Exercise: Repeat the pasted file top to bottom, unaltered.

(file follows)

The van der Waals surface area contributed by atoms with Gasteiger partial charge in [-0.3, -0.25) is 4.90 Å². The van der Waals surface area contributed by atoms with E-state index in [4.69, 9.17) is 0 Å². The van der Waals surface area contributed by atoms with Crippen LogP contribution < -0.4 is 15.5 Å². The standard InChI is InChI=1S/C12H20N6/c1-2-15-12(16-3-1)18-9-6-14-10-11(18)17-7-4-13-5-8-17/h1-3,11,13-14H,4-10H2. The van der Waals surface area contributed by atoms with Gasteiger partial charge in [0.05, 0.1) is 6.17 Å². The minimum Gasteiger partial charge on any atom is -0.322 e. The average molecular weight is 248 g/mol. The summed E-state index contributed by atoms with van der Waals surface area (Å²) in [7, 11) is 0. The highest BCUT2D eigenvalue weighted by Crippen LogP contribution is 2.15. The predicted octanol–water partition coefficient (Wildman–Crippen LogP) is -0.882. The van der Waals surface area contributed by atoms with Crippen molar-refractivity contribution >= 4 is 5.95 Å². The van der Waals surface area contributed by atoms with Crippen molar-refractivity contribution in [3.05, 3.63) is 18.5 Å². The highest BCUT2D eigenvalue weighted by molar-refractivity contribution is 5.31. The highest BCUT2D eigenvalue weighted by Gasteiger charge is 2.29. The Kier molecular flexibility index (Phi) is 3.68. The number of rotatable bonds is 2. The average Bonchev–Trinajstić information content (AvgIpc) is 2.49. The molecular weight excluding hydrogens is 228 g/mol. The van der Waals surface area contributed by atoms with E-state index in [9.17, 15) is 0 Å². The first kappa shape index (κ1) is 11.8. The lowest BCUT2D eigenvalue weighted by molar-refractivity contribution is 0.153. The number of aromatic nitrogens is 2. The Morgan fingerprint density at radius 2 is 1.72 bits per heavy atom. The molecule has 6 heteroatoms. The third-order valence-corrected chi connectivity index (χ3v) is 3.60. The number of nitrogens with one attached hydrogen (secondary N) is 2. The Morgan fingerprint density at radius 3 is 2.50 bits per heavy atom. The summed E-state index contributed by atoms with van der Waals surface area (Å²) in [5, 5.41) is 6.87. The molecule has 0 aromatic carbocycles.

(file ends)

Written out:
The van der Waals surface area contributed by atoms with Gasteiger partial charge in [-0.3, -0.25) is 4.90 Å². The van der Waals surface area contributed by atoms with E-state index in [4.69, 9.17) is 0 Å². The van der Waals surface area contributed by atoms with Crippen LogP contribution < -0.4 is 15.5 Å². The standard InChI is InChI=1S/C12H20N6/c1-2-15-12(16-3-1)18-9-6-14-10-11(18)17-7-4-13-5-8-17/h1-3,11,13-14H,4-10H2. The van der Waals surface area contributed by atoms with Gasteiger partial charge in [0.05, 0.1) is 6.17 Å². The minimum Gasteiger partial charge on any atom is -0.322 e. The average molecular weight is 248 g/mol. The summed E-state index contributed by atoms with van der Waals surface area (Å²) in [7, 11) is 0. The highest BCUT2D eigenvalue weighted by Crippen LogP contribution is 2.15. The predicted octanol–water partition coefficient (Wildman–Crippen LogP) is -0.882. The van der Waals surface area contributed by atoms with Crippen molar-refractivity contribution >= 4 is 5.95 Å². The van der Waals surface area contributed by atoms with Crippen molar-refractivity contribution in [3.05, 3.63) is 18.5 Å². The highest BCUT2D eigenvalue weighted by molar-refractivity contribution is 5.31. The highest BCUT2D eigenvalue weighted by Gasteiger charge is 2.29. The Kier molecular flexibility index (Phi) is 3.68. The number of rotatable bonds is 2. The average Bonchev–Trinajstić information content (AvgIpc) is 2.49. The molecular weight excluding hydrogens is 228 g/mol. The van der Waals surface area contributed by atoms with E-state index in [9.17, 15) is 0 Å². The first kappa shape index (κ1) is 11.8. The lowest BCUT2D eigenvalue weighted by molar-refractivity contribution is 0.153. The number of aromatic nitrogens is 2. The Morgan fingerprint density at radius 2 is 1.72 bits per heavy atom. The molecule has 6 heteroatoms. The third-order valence-corrected chi connectivity index (χ3v) is 3.60. The number of nitrogens with one attached hydrogen (secondary N) is 2. The Morgan fingerprint density at radius 3 is 2.50 bits per heavy atom. The summed E-state index contributed by atoms with van der Waals surface area (Å²) in [5, 5.41) is 6.87. The molecule has 0 aromatic carbocycles.